Patient-practitioner collaboration contributes to more successful cataract outcomes. Photo: Julie Tyler, OD.
Patient-practitioner collaboration contributes to more successful cataract outcomes. Photo: Julie Tyler, OD. Click image to enlarge.

Shared decision making—a relatively new approach in which clinicians and patients work together to determine the best treatment option based on clinical evidence while balancing risks and expected results—has been associated with improved patient knowledge, satisfaction and outcomes in both medical and surgical specialties. New research from the Albert Einstein College of Medicine in the Bronx suggests shared decision making may also be effective in eye care, particularly in cases where patients have glaucoma or cataracts.

The investigators analyzed 19 shared decision making-based studies pertaining to chronic medical and surgical conditions in eyecare, all of which emphasized the value of this approach, with two reporting improved patient outcomes.

One pilot study of 65 patients with POAG queried patients before and after they received an educational booklet about their condition. After reading the booklet, patients reported improvements in their satisfaction, glaucoma knowledge, medication adherence and decision making.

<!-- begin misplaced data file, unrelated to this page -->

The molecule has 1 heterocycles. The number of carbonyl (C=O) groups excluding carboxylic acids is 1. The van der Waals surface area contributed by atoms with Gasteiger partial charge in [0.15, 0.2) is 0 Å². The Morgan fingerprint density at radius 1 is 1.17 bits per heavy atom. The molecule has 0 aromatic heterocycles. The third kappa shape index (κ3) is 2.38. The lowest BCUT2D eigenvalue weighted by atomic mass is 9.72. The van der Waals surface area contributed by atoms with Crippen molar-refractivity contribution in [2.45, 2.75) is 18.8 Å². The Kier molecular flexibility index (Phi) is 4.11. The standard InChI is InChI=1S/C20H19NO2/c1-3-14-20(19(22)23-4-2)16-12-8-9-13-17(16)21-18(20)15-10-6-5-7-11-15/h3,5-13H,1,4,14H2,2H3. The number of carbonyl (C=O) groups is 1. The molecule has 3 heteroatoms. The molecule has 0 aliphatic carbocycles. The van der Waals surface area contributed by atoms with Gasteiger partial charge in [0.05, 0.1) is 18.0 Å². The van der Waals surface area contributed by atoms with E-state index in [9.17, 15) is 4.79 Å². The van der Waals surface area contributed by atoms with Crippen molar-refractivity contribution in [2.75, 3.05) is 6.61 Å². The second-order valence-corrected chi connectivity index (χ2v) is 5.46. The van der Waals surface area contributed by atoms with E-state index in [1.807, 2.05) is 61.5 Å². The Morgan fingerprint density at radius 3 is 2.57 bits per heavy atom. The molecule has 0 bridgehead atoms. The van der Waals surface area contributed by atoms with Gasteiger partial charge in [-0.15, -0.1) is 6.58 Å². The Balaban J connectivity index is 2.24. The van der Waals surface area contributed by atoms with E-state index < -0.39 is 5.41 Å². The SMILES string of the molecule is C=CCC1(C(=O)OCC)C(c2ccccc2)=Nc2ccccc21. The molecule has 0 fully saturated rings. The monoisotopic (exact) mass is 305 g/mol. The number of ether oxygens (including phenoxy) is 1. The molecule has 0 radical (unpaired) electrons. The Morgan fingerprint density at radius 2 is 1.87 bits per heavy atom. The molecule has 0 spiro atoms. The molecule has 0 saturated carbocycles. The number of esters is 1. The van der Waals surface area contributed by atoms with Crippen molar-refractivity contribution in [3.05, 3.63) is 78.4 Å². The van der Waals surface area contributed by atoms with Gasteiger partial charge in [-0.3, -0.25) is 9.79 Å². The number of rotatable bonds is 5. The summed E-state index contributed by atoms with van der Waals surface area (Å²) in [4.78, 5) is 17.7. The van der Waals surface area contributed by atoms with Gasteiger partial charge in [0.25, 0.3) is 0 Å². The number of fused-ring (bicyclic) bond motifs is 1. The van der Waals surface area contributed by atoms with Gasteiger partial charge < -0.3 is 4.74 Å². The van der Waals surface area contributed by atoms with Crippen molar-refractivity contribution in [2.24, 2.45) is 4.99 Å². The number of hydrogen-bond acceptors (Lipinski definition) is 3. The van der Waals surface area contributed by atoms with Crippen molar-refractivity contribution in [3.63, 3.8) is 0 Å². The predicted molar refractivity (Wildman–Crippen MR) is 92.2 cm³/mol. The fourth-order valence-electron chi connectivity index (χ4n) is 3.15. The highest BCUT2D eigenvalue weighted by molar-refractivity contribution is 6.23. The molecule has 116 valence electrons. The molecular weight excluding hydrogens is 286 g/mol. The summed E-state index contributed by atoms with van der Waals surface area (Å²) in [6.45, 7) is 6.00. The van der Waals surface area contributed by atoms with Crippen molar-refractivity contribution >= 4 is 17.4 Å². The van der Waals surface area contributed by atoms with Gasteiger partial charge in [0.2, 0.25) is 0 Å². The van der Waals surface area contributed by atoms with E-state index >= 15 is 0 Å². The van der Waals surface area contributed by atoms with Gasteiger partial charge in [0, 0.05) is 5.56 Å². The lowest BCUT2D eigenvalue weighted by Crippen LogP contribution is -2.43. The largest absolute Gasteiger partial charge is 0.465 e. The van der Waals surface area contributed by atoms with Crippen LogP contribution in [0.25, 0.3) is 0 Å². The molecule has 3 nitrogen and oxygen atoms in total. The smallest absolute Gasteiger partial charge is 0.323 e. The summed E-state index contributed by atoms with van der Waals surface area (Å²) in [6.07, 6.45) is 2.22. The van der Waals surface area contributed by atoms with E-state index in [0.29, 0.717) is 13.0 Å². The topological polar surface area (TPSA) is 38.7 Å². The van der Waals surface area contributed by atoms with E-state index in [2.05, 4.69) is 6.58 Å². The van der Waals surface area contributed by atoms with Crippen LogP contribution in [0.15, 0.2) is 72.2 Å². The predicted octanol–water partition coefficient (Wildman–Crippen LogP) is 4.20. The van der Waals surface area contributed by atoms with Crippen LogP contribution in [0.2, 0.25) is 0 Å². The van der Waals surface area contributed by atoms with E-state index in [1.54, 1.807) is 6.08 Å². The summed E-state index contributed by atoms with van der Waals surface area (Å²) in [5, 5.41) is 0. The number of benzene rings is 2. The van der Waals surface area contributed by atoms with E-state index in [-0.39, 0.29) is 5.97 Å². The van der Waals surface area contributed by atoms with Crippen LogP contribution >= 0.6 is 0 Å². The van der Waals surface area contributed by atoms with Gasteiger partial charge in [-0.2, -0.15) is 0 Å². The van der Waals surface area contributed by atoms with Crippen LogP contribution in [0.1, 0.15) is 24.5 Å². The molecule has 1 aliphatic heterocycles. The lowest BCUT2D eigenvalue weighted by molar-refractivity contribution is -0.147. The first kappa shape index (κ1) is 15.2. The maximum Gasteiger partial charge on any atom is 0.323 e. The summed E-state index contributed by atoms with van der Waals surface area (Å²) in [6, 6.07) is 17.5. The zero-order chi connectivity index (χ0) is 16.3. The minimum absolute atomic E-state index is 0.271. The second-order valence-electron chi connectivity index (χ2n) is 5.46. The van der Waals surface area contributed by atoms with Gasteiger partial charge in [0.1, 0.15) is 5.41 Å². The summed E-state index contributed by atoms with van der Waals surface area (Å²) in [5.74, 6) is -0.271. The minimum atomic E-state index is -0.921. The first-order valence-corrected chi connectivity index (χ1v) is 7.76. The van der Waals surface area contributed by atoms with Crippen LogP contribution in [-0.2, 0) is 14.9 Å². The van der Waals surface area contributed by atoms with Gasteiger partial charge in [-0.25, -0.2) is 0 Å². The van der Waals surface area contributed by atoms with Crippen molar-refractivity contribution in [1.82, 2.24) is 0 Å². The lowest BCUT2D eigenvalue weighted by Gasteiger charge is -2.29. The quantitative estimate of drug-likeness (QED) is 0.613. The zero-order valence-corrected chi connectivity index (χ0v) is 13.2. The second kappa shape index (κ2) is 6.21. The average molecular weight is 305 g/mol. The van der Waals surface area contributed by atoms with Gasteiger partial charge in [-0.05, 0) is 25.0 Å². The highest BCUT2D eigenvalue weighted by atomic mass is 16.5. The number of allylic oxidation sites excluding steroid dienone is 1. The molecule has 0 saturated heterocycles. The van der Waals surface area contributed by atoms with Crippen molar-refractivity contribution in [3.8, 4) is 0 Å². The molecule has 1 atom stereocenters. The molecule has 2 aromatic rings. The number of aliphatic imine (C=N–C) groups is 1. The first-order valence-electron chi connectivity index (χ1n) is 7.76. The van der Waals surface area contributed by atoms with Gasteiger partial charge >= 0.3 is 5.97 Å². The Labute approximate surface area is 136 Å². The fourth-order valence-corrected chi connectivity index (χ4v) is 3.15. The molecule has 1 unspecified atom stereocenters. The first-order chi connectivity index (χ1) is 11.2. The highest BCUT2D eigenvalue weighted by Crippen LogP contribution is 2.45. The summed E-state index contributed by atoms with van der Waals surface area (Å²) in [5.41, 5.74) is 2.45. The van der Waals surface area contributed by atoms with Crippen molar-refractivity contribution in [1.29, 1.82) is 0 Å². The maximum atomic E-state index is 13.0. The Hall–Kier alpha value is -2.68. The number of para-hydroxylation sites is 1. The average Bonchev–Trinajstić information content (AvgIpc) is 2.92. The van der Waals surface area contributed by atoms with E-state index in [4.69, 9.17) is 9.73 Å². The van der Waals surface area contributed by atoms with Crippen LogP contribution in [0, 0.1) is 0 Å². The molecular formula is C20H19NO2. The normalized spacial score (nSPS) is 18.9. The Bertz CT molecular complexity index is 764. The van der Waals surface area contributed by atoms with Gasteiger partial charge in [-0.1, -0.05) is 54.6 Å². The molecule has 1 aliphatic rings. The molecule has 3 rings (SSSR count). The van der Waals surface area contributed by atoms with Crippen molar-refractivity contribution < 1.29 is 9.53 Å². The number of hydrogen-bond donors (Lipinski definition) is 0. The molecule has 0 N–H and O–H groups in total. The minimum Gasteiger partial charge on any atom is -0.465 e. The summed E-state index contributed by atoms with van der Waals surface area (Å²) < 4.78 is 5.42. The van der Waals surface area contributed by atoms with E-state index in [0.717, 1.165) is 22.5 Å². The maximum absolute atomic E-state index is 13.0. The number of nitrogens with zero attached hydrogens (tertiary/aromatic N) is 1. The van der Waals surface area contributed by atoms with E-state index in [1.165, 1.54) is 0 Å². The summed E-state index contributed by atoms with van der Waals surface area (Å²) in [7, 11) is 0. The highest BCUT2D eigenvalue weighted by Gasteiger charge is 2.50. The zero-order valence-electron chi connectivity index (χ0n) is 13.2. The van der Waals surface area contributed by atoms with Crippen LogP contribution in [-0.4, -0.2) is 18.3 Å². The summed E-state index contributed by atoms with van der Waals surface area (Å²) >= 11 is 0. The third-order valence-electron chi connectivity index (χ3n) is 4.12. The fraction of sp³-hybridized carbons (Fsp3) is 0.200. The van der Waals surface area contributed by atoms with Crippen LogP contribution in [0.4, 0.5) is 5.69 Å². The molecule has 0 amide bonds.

The second study, a randomized control trial of 773 patients, examined the effectiveness of a patient decision aid for cataract surgery. The investigation found the intervention group that received the decision aid had fewer issues when it came to decision making and was less likely to regret their treatment choice compared with individuals in the control group.

Shared decision making is especially useful in chronic conditions that have multiple evidence-based management options and require patient adherence and participation, such as in the treatment of glaucoma and age-related cataracts, the authors noted.

However, in more acute care conditions such as uveal melanoma, one study concluded that the conventional principles of shared decision making didn’t apply. In this time-sensitive setting with few viable treatment options, traditional paternalistic medicine plays a greater role, the investigators explained.

While many of the doctors and patients in the reviewed studies cited positive opinions about shared decision making, barriers to implementation still exist, including time, resources and experience, the researchers said.

Regardless, the authors found no papers that investigated or demonstrated poorer patient outcomes following shared decision making.

Bouaziz M, Cheng T, Minuti A, et al. Shared decision making in ophthalmology: a scoping review. Am J Ophthalmol. December 4, 2021. [Epub ahead of print].